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“Evolution of evolvability”… Huh?

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Further to Is “evolution” a person? Can it “learn”? (Well, that would sure explain “apparently intelligent designs.” If evolution can “learn,” it is a consciousness of some kind.)

But Darwin boffins were making the claim. Anway, philospher and photographer Laszlo Bencze comments on their phrase, in the title above:

“The evolution of evolvability” is the single most striking phrase in the article that Denyse excerpts. Like wow. With a phrase like that you have just answered all conceivable doubts about Darwinism. It’s the master key which opens every dank cell in Darwin’s dungeon. It rolls off the tongue like a line from a Shakespeare sonnet. It’s got assonance. It’s a beautiful thing. Maybe some crabby old ID critics will damn it for being a perfect vacuity when it comes to meaning. But they just don’t appreciate the immense value of thought which is impervious to deconstruction by virtue of being meaningless.

File:A small cup of coffee.JPG Yeh. We take the fun out of everything.

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2 Replies to ““Evolution of evolvability”… Huh?

  1. 1
    bFast says:

    “If evolution can “learn,” it is a consciousness of some kind.”

    Y’know, the general thesis of the source article is a bit far fetched. It does recognize, however, that there is a problem with the current theory’s ability to explain the data.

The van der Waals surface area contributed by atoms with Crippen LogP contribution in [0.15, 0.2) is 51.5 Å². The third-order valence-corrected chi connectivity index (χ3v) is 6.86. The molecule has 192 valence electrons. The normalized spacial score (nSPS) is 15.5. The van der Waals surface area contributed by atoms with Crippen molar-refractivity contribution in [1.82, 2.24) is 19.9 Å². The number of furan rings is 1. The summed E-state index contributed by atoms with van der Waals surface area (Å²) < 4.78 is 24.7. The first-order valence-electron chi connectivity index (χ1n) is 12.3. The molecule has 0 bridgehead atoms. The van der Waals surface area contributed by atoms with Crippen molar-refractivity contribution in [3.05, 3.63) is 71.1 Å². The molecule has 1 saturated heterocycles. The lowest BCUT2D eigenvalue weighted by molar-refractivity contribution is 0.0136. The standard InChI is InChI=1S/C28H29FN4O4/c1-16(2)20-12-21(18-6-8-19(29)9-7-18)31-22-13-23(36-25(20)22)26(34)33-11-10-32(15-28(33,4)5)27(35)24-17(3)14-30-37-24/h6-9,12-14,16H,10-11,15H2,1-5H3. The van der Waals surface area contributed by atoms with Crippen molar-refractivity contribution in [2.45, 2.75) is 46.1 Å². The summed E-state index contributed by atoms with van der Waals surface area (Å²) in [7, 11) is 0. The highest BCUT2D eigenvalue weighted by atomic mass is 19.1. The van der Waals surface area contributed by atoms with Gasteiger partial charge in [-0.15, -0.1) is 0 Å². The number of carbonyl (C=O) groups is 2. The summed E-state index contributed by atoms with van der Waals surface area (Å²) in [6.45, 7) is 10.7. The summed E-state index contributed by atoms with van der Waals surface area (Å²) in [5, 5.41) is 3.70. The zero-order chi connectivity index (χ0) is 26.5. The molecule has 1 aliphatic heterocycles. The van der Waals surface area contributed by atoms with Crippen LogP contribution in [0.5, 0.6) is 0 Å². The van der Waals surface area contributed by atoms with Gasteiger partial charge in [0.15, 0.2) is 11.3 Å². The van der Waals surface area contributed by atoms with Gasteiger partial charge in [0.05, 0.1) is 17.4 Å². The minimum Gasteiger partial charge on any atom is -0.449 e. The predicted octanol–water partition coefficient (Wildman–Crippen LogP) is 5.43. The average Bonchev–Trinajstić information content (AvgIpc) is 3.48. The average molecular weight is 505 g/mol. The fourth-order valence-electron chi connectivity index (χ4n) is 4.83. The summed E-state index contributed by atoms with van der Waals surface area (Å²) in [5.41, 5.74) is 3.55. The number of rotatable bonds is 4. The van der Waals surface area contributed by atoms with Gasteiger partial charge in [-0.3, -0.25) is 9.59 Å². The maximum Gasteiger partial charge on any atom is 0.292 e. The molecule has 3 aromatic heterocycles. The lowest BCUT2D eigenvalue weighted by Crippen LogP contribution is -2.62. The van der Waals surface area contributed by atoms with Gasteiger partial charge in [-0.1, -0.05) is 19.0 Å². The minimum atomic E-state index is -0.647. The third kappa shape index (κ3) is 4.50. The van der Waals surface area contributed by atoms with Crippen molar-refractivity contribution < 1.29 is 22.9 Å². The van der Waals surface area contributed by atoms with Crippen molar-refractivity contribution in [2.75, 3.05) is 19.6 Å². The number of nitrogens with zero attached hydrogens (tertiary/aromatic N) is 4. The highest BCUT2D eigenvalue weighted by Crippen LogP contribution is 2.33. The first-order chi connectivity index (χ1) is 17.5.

However, “can learn” = consciousness is a HUGE leap! We software developers have been developing technology that can do something that can realistically be called learning for a long time. I have no reason to believe that any of us has developed anything that can reasonably be described as conscious.

  2. 2
    hgp says:

    However, “can learn” = consciousness is a HUGE leap! We software developers have been developing technology that can do something that can realistically be called learning for a long time. I have no reason to believe that any of us has developed anything that can reasonably be described as conscious.

    While that is possible, this doesn’t solve the underlying problem: if evolution is somehow “programmed” to learn, then that raises the question: programmed by whom? This move only shuffles the required intelligence from evolution itself to the “programmer of evolution”. It doesn’t help to eliminate intelligence from the equation.

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